President Bush should emulate President Lincoln in consoling the grieving: "DEAR MADAM: I have been shown in the files of the War department a statement of the Adjutant-General of Massachusetts that you are the mother of five sons who have died gloriously on the field of battle. I feel how weak and fruitless must be any words of mine which should attempt to beguile you from the grief of a loss so overwhelming. But I cannot refrain from tendering to you the consolation that may be found in the thanks of the Republic that they died to save. I pray that our heavenly Father may assuage the anguish of your bereavement, and leave you only the cherished memory of the loved and lost, and the solemn pride that must be yours to have laid so costly a sacrifice upon the altar of freedom." Letter to Mrs. Bixby, whose five sons were reported killed in battle, of whom two actually died (even then the press exaggerated!), November 21, 1864.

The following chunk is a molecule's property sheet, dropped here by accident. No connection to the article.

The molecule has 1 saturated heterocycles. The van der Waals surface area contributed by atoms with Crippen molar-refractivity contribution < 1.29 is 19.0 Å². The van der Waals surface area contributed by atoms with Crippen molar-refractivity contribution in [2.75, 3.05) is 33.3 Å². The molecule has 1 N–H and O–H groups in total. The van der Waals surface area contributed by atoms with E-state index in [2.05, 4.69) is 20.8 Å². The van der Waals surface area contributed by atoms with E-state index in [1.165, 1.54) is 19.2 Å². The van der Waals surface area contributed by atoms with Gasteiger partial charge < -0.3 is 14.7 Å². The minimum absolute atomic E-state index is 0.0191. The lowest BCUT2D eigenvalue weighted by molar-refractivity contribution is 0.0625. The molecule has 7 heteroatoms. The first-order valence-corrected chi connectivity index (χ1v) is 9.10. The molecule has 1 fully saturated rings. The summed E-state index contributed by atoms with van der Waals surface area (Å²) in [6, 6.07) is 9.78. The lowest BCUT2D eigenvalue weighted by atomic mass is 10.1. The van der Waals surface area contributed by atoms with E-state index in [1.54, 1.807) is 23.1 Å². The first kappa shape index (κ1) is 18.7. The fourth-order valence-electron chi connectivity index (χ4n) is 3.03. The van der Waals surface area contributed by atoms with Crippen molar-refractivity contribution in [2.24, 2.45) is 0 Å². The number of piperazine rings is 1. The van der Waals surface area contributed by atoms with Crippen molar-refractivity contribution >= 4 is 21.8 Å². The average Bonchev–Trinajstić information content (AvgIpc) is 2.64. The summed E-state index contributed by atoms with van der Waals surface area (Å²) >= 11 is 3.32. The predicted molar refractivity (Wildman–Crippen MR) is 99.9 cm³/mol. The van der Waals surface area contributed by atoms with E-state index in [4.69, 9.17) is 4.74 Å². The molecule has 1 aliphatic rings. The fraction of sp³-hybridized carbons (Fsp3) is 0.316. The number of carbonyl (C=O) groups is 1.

President Bush should call the American people's attention to President Lincoln's caveat to his poignant prayer for peace: "Fondly do we hope fervently do we pray that this mighty scourge of war may speedily pass away. Yet, if God wills that it continue until all the wealth piled by the bondsman's two hundred and fifty years of unrequited toil shall be sunk, and until every drop of blood drawn with the lash shall be paid by another drawn with the sword, as was said three thousand years ago, so still it must be said, 'The judgments of the Lord are true and righteous altogether.'" Second Presidential Inaugural Address, March 4, 1865.

Perhaps President Bush should dismiss the hideous lies his political enemies constantly tell about him by referring to a saying traditionally attributed to President Lincoln: "If you call a tail a leg, how many legs has a dog? Five? No, calling a tail a leg doesn't make it leg."

But surely President Bush should repeat President Bush's perhaps most famous words: "With malice toward none; with charity for all; with firmness in the right, as God gives us to see the right, let us strive on to finish the work we are in [that is, WIN!"]; to bind up the nation's wounds; to care for him who shall have borne the battle, and for his widow, and orphan to do all which may achieve and cherish a just and lasting peace among ourselves, and with all nations." Second Presidential Inaugural Address, March 4, 1865.